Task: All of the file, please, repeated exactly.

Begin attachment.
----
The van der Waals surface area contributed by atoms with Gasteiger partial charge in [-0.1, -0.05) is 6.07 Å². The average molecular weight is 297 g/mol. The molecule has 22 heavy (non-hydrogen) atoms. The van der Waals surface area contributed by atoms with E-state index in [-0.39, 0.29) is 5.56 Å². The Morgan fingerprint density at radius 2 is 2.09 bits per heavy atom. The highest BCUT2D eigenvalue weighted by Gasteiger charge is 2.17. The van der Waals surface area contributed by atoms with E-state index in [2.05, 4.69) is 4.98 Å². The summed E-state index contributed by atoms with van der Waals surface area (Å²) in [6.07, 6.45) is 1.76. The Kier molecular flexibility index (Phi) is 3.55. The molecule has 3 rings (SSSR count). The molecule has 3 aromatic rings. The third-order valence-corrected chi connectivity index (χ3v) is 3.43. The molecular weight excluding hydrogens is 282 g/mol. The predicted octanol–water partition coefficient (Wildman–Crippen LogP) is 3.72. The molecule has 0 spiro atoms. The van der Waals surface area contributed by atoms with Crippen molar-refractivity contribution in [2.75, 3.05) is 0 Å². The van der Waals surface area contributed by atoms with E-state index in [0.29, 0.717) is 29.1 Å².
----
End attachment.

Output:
The van der Waals surface area contributed by atoms with Gasteiger partial charge in [-0.1, -0.05) is 6.07 Å². The average molecular weight is 297 g/mol. The molecule has 22 heavy (non-hydrogen) atoms. The van der Waals surface area contributed by atoms with E-state index in [-0.39, 0.29) is 5.56 Å². The Morgan fingerprint density at radius 2 is 2.09 bits per heavy atom. The highest BCUT2D eigenvalue weighted by Gasteiger charge is 2.17. The van der Waals surface area contributed by atoms with E-state index in [2.05, 4.69) is 4.98 Å². The summed E-state index contributed by atoms with van der Waals surface area (Å²) in [6.07, 6.45) is 1.76. The Kier molecular flexibility index (Phi) is 3.55. The molecule has 3 rings (SSSR count). The molecule has 3 aromatic rings. The third-order valence-corrected chi connectivity index (χ3v) is 3.43. The molecular weight excluding hydrogens is 282 g/mol. The predicted octanol–water partition coefficient (Wildman–Crippen LogP) is 3.72. The molecule has 0 spiro atoms. The van der Waals surface area contributed by atoms with Crippen molar-refractivity contribution in [2.75, 3.05) is 0 Å². The van der Waals surface area contributed by atoms with E-state index in [0.29, 0.717) is 29.1 Å².